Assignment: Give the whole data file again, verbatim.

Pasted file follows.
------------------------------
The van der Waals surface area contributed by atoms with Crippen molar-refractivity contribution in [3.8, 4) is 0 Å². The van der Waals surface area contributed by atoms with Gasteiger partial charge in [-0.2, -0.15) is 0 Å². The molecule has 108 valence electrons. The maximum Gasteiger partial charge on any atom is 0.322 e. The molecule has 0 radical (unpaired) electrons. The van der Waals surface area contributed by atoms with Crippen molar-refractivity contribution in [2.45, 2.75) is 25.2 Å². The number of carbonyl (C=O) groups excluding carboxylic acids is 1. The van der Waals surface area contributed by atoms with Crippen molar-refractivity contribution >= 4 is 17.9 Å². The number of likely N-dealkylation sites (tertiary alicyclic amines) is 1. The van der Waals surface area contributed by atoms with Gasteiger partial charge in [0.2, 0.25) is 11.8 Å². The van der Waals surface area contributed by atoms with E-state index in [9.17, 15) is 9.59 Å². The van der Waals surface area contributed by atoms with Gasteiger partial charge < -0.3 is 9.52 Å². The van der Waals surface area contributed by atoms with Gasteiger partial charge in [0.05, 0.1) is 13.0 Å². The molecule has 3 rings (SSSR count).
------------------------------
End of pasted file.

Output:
The van der Waals surface area contributed by atoms with Crippen molar-refractivity contribution in [3.8, 4) is 0 Å². The van der Waals surface area contributed by atoms with Gasteiger partial charge in [-0.2, -0.15) is 0 Å². The molecule has 108 valence electrons. The maximum Gasteiger partial charge on any atom is 0.322 e. The molecule has 0 radical (unpaired) electrons. The van der Waals surface area contributed by atoms with Crippen molar-refractivity contribution in [2.45, 2.75) is 25.2 Å². The number of carbonyl (C=O) groups excluding carboxylic acids is 1. The van der Waals surface area contributed by atoms with Crippen molar-refractivity contribution >= 4 is 17.9 Å². The number of likely N-dealkylation sites (tertiary alicyclic amines) is 1. The van der Waals surface area contributed by atoms with Gasteiger partial charge in [0.2, 0.25) is 11.8 Å². The van der Waals surface area contributed by atoms with E-state index in [9.17, 15) is 9.59 Å². The van der Waals surface area contributed by atoms with Gasteiger partial charge < -0.3 is 9.52 Å². The van der Waals surface area contributed by atoms with Gasteiger partial charge in [0.05, 0.1) is 13.0 Å². The molecule has 3 rings (SSSR count).